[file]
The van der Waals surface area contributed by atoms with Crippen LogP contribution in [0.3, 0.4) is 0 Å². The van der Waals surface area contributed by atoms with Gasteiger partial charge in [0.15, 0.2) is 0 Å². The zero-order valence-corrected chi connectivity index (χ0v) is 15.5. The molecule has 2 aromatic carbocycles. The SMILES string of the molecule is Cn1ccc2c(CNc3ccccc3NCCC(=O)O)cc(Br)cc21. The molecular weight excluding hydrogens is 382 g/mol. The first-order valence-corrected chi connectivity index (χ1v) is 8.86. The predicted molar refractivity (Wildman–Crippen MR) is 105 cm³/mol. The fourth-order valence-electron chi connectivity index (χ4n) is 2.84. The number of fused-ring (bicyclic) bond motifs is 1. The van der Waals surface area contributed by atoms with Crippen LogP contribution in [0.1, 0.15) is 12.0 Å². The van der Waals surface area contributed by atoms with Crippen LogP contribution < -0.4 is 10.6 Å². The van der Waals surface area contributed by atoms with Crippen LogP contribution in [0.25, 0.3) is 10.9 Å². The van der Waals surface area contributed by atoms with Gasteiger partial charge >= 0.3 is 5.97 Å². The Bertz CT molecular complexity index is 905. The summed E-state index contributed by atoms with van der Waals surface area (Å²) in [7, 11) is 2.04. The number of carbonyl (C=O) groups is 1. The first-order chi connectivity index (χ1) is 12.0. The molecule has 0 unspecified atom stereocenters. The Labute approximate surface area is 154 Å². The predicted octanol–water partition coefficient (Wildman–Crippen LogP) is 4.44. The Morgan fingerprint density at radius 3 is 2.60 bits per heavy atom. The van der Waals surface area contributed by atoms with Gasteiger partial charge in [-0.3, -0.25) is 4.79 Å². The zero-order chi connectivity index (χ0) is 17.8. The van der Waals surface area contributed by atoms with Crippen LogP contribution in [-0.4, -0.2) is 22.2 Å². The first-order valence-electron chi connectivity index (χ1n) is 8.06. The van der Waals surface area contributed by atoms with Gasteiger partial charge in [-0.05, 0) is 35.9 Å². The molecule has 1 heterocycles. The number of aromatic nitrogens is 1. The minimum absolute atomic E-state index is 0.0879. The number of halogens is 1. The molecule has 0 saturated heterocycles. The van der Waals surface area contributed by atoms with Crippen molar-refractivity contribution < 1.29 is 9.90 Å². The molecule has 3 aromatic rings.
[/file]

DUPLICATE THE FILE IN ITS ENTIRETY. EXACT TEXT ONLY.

The van der Waals surface area contributed by atoms with Crippen LogP contribution in [0.3, 0.4) is 0 Å². The van der Waals surface area contributed by atoms with Gasteiger partial charge in [0.15, 0.2) is 0 Å². The zero-order valence-corrected chi connectivity index (χ0v) is 15.5. The molecule has 2 aromatic carbocycles. The SMILES string of the molecule is Cn1ccc2c(CNc3ccccc3NCCC(=O)O)cc(Br)cc21. The molecular weight excluding hydrogens is 382 g/mol. The first-order valence-corrected chi connectivity index (χ1v) is 8.86. The predicted molar refractivity (Wildman–Crippen MR) is 105 cm³/mol. The fourth-order valence-electron chi connectivity index (χ4n) is 2.84. The number of fused-ring (bicyclic) bond motifs is 1. The van der Waals surface area contributed by atoms with Crippen LogP contribution in [0.1, 0.15) is 12.0 Å². The van der Waals surface area contributed by atoms with Crippen LogP contribution < -0.4 is 10.6 Å². The van der Waals surface area contributed by atoms with Crippen LogP contribution in [0.25, 0.3) is 10.9 Å². The van der Waals surface area contributed by atoms with Gasteiger partial charge >= 0.3 is 5.97 Å². The Bertz CT molecular complexity index is 905. The summed E-state index contributed by atoms with van der Waals surface area (Å²) in [7, 11) is 2.04. The number of carbonyl (C=O) groups is 1. The first-order chi connectivity index (χ1) is 12.0. The molecule has 0 unspecified atom stereocenters. The Labute approximate surface area is 154 Å². The predicted octanol–water partition coefficient (Wildman–Crippen LogP) is 4.44. The Morgan fingerprint density at radius 3 is 2.60 bits per heavy atom. The van der Waals surface area contributed by atoms with Gasteiger partial charge in [-0.3, -0.25) is 4.79 Å². The zero-order chi connectivity index (χ0) is 17.8. The van der Waals surface area contributed by atoms with Crippen LogP contribution in [-0.4, -0.2) is 22.2 Å². The first-order valence-electron chi connectivity index (χ1n) is 8.06. The van der Waals surface area contributed by atoms with Gasteiger partial charge in [-0.05, 0) is 35.9 Å². The molecule has 1 heterocycles. The number of aromatic nitrogens is 1. The minimum absolute atomic E-state index is 0.0879. The number of halogens is 1. The molecule has 0 saturated heterocycles. The van der Waals surface area contributed by atoms with Crippen molar-refractivity contribution < 1.29 is 9.90 Å². The molecule has 3 aromatic rings.